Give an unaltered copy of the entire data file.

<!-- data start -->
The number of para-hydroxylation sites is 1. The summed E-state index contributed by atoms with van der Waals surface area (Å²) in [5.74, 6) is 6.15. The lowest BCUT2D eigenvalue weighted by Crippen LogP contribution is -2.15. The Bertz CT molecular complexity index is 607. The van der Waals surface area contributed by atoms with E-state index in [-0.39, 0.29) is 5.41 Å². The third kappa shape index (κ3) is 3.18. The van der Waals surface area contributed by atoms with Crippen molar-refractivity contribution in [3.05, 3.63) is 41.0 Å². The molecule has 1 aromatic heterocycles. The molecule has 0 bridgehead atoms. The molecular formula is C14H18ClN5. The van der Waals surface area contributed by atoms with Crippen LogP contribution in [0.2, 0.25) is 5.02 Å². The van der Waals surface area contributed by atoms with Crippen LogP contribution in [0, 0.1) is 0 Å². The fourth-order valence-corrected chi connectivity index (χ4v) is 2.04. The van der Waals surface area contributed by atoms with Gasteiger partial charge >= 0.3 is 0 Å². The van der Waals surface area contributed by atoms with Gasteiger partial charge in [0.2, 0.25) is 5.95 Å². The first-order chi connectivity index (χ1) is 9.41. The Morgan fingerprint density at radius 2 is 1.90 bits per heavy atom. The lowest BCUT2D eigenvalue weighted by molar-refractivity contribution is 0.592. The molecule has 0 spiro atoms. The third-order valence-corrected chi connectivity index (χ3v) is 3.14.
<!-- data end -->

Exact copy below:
The number of para-hydroxylation sites is 1. The summed E-state index contributed by atoms with van der Waals surface area (Å²) in [5.74, 6) is 6.15. The lowest BCUT2D eigenvalue weighted by Crippen LogP contribution is -2.15. The Bertz CT molecular complexity index is 607. The van der Waals surface area contributed by atoms with E-state index in [-0.39, 0.29) is 5.41 Å². The third kappa shape index (κ3) is 3.18. The van der Waals surface area contributed by atoms with Crippen molar-refractivity contribution in [3.05, 3.63) is 41.0 Å². The molecule has 1 aromatic heterocycles. The molecule has 0 bridgehead atoms. The molecular formula is C14H18ClN5. The van der Waals surface area contributed by atoms with Crippen LogP contribution in [0.2, 0.25) is 5.02 Å². The van der Waals surface area contributed by atoms with Crippen LogP contribution in [0, 0.1) is 0 Å². The fourth-order valence-corrected chi connectivity index (χ4v) is 2.04. The van der Waals surface area contributed by atoms with Gasteiger partial charge >= 0.3 is 0 Å². The van der Waals surface area contributed by atoms with Gasteiger partial charge in [0.2, 0.25) is 5.95 Å². The first-order chi connectivity index (χ1) is 9.41. The Morgan fingerprint density at radius 2 is 1.90 bits per heavy atom. The lowest BCUT2D eigenvalue weighted by molar-refractivity contribution is 0.592. The molecule has 0 spiro atoms. The third-order valence-corrected chi connectivity index (χ3v) is 3.14.